• 313.
    Ludvigsson, Johnny
    Linköping University, Department of Clinical and Experimental Medicine, Pediatrics. Linköping University, Faculty of Health Sciences. Östergötlands Läns Landsting, Center of Paediatrics and Gynaecology and Obstetrics, Department of Paediatrics in Linköping.
    Therapy with GAD in diabetes2009In: Diabetes/Metabolism Research Reviews, ISSN 1520-7552, E-ISSN 1520-7560, Vol. 25, no 4, p. 307-315Article, review/survey (Refereed)
    Abstract [en]

    The enzyme glutamic acid decarboxylase (GAD) is of great importance for the neurotransmission in the central nervous system, and therefore of interest for treatment of pain and neurological disease. However, it is also released in pancreas although its role is not quite clear. GAD is a major auto-antigen in the process leading to type 1 diabetes with both a clear cell-mediated immune response to GAD and auto-antibodies to GAD (GADA), which call be used as a predictor of diabetes. Administration of the isoform GAD65 can prevent autoimmune destruction of pancreatic beta cells in non-obese diabetic (NOD) mice and the subsequent need for exogenous insulin replacement. In Phase I and II studies an alum-formulated vaccine (Diamyd) has shown to be safe, and in a dose-finding study in Latent Autoimmune Diabetes in Adults (LADA) patients 20-mu g was given subcutaneously one month apart indicating preservation of residual insulin secretion. A double-blind randomized Phase II trial in 70 patients (10-18 years old) with recent-onset type 1 diabetes showed significant preservation of residual insulin secretion and a GAD-specific immune response, both humoral and cell-mediated, but no treatment-related adverse events. With this promising background further studies are on their way, both intervention in newly diagnosed type 1 diabetic patients, and trials to prevent the disease.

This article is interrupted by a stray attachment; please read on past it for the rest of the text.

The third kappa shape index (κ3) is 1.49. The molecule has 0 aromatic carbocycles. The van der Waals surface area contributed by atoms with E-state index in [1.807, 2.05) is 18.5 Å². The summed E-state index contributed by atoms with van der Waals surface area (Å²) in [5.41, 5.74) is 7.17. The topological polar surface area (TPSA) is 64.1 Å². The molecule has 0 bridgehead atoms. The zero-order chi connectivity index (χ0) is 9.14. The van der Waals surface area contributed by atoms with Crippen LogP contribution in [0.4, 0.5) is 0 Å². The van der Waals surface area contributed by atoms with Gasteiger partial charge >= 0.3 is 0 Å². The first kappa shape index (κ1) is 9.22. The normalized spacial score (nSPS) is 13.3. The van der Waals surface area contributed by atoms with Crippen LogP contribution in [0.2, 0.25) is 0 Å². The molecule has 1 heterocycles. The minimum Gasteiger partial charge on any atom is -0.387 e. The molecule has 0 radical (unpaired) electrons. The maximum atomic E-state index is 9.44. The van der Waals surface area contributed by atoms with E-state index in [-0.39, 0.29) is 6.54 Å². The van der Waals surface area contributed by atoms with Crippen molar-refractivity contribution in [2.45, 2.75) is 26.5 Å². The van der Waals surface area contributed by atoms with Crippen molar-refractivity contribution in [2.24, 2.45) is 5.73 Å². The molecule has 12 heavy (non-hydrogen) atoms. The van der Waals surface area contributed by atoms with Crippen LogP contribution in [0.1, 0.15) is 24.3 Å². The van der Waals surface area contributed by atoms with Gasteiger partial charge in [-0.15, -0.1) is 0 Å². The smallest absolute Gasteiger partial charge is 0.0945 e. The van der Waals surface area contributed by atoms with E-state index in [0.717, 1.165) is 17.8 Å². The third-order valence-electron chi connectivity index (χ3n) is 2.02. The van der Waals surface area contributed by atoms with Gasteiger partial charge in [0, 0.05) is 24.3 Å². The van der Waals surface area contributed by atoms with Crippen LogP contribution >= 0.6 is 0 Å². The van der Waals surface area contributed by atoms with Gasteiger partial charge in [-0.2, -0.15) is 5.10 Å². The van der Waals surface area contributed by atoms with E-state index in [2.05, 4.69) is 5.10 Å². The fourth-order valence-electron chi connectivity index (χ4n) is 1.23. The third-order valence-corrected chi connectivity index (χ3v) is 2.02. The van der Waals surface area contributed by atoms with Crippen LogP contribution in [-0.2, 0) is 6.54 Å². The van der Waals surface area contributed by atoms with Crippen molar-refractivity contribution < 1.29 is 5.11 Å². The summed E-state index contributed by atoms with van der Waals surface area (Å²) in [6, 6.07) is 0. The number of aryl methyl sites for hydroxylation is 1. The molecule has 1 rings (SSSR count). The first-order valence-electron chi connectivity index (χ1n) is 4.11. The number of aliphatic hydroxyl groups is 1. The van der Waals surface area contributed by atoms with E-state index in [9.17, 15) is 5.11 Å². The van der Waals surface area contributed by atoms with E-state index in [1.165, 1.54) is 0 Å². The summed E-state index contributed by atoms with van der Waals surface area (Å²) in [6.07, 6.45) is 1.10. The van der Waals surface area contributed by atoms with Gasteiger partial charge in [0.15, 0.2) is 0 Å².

• 314.
    Ludvigsson, Johnny
    Linköping University, Faculty of Health Sciences. Linköping University, Department of Molecular and Clinical Medicine, Pediatrics. Östergötlands Läns Landsting, Centre of Paediatrics and Gynecology and Obstetrics, Department of Paediatrics in Linköping.
    Varför blir diabetes bland barn allt vanligare?2005In: Incitament, ISSN 1103-503X, Vol. 7, p. 470-472Article in journal (Other (popular science, discussion, etc.))
  • 315.
    Ludvigsson, Johnny
    Linköping University, Faculty of Health Sciences. Linköping University, Department of Clinical and Experimental Medicine, Pediatrics . Östergötlands Läns Landsting, Centre of Paediatrics and Gynecology and Obstetrics, Department of Paediatrics in Linköping.
    Why diabetes incidence inereases- A unifying theory2006In: Annals of the New York Academy of Sciences, ISSN 0077-8923, E-ISSN 1749-6632, Vol. 1079, p. 374-382Article in journal (Refereed)
    Abstract [en]